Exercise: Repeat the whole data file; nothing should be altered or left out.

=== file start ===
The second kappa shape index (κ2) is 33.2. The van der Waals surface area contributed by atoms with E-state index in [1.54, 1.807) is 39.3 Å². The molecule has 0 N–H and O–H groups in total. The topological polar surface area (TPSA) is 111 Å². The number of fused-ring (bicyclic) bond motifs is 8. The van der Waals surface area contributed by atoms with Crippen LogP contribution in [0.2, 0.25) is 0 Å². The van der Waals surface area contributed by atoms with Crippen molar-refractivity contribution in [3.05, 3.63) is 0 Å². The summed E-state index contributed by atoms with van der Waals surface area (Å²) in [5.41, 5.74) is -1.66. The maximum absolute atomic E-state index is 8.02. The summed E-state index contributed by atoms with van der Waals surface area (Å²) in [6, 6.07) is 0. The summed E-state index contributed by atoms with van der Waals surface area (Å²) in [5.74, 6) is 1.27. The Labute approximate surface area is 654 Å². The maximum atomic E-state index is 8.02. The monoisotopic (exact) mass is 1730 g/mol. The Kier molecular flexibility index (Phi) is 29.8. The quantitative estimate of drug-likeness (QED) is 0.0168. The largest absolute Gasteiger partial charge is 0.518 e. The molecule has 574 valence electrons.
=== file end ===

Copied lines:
The second kappa shape index (κ2) is 33.2. The van der Waals surface area contributed by atoms with E-state index in [1.54, 1.807) is 39.3 Å². The molecule has 0 N–H and O–H groups in total. The topological polar surface area (TPSA) is 111 Å². The number of fused-ring (bicyclic) bond motifs is 8. The van der Waals surface area contributed by atoms with Crippen LogP contribution in [0.2, 0.25) is 0 Å². The van der Waals surface area contributed by atoms with Crippen molar-refractivity contribution in [3.05, 3.63) is 0 Å². The summed E-state index contributed by atoms with van der Waals surface area (Å²) in [5.41, 5.74) is -1.66. The maximum absolute atomic E-state index is 8.02. The summed E-state index contributed by atoms with van der Waals surface area (Å²) in [6, 6.07) is 0. The summed E-state index contributed by atoms with van der Waals surface area (Å²) in [5.74, 6) is 1.27. The Labute approximate surface area is 654 Å². The maximum atomic E-state index is 8.02. The monoisotopic (exact) mass is 1730 g/mol. The Kier molecular flexibility index (Phi) is 29.8. The quantitative estimate of drug-likeness (QED) is 0.0168. The largest absolute Gasteiger partial charge is 0.518 e. The molecule has 574 valence electrons.